Back to other reviews: comparing Russell-Beale’s portrayal of Roote with Captain Mainwaring in Dad’s Army is a popular theme. We thought it more Ronnie Barker, but going back, Dad’s Army was running at the same time as Monty Python’s Flying Circus, and while Monty Python now creaks amateurishly rather than resonates on screen, Dad’s Army is still getting prime-time re-runs. The original Captain Mainwaring, Arthur Lowe, was treading much the same boards in 1950s English repertory theatre as the young Harold Pinter, and both knew “the crusty colonel role.” Pinter was of course writing years before Dad’s Army. I had to check Pinter’s repertory career (as David Baron), and between March and September 1956, he acted in twenty different plays at the Palace Court Theatre in Bournemouth, at one new play a week. They did seem to alternate ‘a lead role’ one week with ‘a role’ the next, but even so that sort of theatrical training has been unavailable for years. Local theatre lore has it that he was stage manager as well. Pinter always knows what works, and was writing The Hot House fresh from intensive stage work.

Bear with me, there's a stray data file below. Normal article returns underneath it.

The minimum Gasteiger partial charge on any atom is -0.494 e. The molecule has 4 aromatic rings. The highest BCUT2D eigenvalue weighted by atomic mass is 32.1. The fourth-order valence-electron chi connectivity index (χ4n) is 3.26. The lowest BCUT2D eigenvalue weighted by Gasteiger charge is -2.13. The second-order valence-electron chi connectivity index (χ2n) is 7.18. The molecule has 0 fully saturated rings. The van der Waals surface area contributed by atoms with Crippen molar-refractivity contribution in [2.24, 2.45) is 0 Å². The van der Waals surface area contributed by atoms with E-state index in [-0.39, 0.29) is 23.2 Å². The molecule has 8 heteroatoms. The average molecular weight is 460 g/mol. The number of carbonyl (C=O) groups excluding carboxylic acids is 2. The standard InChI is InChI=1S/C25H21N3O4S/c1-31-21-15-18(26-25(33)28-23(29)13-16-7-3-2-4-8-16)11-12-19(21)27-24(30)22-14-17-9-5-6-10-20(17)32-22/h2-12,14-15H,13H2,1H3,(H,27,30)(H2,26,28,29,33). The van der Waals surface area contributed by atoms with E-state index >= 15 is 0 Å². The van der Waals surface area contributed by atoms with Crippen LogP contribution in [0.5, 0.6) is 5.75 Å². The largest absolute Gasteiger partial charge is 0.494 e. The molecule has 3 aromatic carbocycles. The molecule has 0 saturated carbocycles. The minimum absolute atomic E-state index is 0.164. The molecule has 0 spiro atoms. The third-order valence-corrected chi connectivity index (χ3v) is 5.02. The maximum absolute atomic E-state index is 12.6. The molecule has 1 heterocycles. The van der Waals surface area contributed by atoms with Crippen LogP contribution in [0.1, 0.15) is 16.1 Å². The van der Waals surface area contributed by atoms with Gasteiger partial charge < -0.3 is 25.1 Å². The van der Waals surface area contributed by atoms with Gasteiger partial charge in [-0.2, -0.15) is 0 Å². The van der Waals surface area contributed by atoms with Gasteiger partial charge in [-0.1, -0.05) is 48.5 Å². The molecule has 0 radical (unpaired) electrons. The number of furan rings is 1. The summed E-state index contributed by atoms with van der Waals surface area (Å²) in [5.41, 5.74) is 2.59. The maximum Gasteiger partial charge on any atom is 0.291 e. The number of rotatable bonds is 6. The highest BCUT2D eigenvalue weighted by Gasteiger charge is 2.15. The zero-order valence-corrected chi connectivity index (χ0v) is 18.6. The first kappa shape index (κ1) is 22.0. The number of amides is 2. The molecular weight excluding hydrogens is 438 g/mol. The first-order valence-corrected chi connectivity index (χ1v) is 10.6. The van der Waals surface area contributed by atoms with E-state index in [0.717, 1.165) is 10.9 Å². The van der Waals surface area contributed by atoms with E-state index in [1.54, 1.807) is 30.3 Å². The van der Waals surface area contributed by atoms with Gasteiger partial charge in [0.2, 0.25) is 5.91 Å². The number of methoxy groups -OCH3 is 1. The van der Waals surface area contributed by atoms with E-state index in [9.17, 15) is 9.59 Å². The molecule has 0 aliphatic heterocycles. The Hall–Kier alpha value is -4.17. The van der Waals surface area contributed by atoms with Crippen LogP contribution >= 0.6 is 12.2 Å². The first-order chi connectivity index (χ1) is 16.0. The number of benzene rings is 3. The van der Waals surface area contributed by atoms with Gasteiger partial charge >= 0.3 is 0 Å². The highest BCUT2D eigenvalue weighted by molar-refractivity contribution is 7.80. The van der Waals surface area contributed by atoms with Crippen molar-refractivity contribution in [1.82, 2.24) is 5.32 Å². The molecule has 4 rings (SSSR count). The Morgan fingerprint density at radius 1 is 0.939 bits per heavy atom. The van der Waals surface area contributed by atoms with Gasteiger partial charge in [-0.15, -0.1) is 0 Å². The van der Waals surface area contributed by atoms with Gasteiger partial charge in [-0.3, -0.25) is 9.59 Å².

Gibbs & Miss Cutts
I can readily see the appeal of Roote, a fabulous role for an actor, with great lines, accentuated by Russell-Beale’s impeccable pausing, facial reactions and body language. He reveals so much back-story between the words. The uptight role is a natural for John Simm, who we saw in Elling (“A Norwegian comedy”) in the same theatre a few years ago.
Apart from Roote, it’s all a bit two-dimensional, which is probably another influence of Pinter’s intensive work in rep at the time. Indira Varma could not be better or sexier of funnier in the part, but the part is a stereotype, as is the nerdy lad Lamb, and the man from the ministry. Neither of us thought it a “great play” (in inverted commas) but it is a highly-enjoyable play with strong performances by every actor, and it is taut and economic.
Gibb, Roote, Lush
PROGRAMME & PRICE
£5, compared to £3 for a better programme at the National Theatre six days ago. The essay on “Rights and Freedom” tells us that torture is A BAD THING. I knew that. “Pinter and Politics” is dull. It’s enlivened by Pinter’s excellent piece on getting thrown out of the US Embassy in Turkey with Arthur Miller (he had mentioned torture to the ambassador), but a programme should mention the interval and perhaps the length. It didn’t. Both acts are 45 minutes with a 15 minute interval, so I just remedied that. A note on production concept would be nice.
It’s a short play, and the over-priced tickets cost more than the National with four times as many actors running twice the time six days ago. It was also a surprise to see so many empty seats (25%?) after five or six packed to the doors matinees in London. I wonder if price is a factor.
We swore we’d never visit The Trafalgar Studios again because of the appalling toilets, male and female, but if they keep having actors as good as John McAvoy, Lisa Dillon (in Studio Two at the same time), Simon Russell-Beale and John Simm we’ll have to live with them.